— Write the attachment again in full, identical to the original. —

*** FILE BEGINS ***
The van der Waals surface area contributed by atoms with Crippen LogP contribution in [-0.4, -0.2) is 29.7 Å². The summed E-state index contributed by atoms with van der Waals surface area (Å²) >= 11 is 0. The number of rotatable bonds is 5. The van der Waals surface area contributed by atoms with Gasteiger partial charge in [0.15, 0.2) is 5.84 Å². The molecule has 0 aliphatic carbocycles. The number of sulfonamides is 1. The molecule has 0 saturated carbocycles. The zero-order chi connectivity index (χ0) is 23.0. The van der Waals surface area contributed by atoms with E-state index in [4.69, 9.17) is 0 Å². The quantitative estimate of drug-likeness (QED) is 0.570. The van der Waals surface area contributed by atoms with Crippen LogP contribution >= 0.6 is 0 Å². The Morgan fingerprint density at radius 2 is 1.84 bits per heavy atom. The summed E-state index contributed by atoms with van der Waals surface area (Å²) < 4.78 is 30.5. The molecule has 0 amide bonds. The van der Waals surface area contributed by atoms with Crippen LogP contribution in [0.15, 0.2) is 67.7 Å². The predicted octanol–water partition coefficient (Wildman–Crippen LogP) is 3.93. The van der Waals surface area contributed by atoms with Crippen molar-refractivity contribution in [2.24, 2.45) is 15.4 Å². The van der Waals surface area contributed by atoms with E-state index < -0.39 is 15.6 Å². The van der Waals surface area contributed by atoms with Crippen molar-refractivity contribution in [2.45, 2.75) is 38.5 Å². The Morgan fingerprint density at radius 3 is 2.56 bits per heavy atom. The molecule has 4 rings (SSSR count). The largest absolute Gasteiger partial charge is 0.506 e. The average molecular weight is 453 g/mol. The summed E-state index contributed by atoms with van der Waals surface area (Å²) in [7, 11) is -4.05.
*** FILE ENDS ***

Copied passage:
The van der Waals surface area contributed by atoms with Crippen LogP contribution in [-0.4, -0.2) is 29.7 Å². The summed E-state index contributed by atoms with van der Waals surface area (Å²) >= 11 is 0. The number of rotatable bonds is 5. The van der Waals surface area contributed by atoms with Gasteiger partial charge in [0.15, 0.2) is 5.84 Å². The molecule has 0 aliphatic carbocycles. The number of sulfonamides is 1. The molecule has 0 saturated carbocycles. The zero-order chi connectivity index (χ0) is 23.0. The van der Waals surface area contributed by atoms with E-state index in [4.69, 9.17) is 0 Å². The quantitative estimate of drug-likeness (QED) is 0.570. The van der Waals surface area contributed by atoms with Crippen LogP contribution >= 0.6 is 0 Å². The Morgan fingerprint density at radius 2 is 1.84 bits per heavy atom. The summed E-state index contributed by atoms with van der Waals surface area (Å²) < 4.78 is 30.5. The molecule has 0 amide bonds. The van der Waals surface area contributed by atoms with Crippen LogP contribution in [0.15, 0.2) is 67.7 Å². The predicted octanol–water partition coefficient (Wildman–Crippen LogP) is 3.93. The van der Waals surface area contributed by atoms with Crippen molar-refractivity contribution in [2.24, 2.45) is 15.4 Å². The van der Waals surface area contributed by atoms with E-state index < -0.39 is 15.6 Å². The van der Waals surface area contributed by atoms with Crippen molar-refractivity contribution in [2.45, 2.75) is 38.5 Å². The Morgan fingerprint density at radius 3 is 2.56 bits per heavy atom. The molecule has 4 rings (SSSR count). The largest absolute Gasteiger partial charge is 0.506 e. The average molecular weight is 453 g/mol. The summed E-state index contributed by atoms with van der Waals surface area (Å²) in [7, 11) is -4.05.